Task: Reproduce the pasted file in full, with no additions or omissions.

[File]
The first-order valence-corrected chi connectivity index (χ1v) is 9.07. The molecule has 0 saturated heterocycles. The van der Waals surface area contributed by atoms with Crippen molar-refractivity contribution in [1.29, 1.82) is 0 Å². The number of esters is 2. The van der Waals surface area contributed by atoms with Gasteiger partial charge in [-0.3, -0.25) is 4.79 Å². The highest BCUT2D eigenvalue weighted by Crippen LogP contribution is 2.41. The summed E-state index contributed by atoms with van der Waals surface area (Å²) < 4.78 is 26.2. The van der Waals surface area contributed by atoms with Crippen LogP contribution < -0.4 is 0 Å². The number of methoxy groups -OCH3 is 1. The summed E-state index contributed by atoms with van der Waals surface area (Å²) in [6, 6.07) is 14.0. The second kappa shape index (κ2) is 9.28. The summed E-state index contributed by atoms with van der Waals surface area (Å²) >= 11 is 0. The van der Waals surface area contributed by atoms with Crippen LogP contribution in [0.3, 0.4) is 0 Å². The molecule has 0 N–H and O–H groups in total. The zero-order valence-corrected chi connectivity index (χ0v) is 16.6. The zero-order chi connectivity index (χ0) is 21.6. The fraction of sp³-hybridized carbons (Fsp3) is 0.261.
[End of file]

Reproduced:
The first-order valence-corrected chi connectivity index (χ1v) is 9.07. The molecule has 0 saturated heterocycles. The van der Waals surface area contributed by atoms with Crippen molar-refractivity contribution in [1.29, 1.82) is 0 Å². The number of esters is 2. The van der Waals surface area contributed by atoms with Gasteiger partial charge in [-0.3, -0.25) is 4.79 Å². The highest BCUT2D eigenvalue weighted by Crippen LogP contribution is 2.41. The summed E-state index contributed by atoms with van der Waals surface area (Å²) < 4.78 is 26.2. The van der Waals surface area contributed by atoms with Crippen LogP contribution < -0.4 is 0 Å². The number of methoxy groups -OCH3 is 1. The summed E-state index contributed by atoms with van der Waals surface area (Å²) in [6, 6.07) is 14.0. The second kappa shape index (κ2) is 9.28. The summed E-state index contributed by atoms with van der Waals surface area (Å²) >= 11 is 0. The van der Waals surface area contributed by atoms with Crippen LogP contribution in [0.3, 0.4) is 0 Å². The molecule has 0 N–H and O–H groups in total. The zero-order valence-corrected chi connectivity index (χ0v) is 16.6. The zero-order chi connectivity index (χ0) is 21.6. The fraction of sp³-hybridized carbons (Fsp3) is 0.261.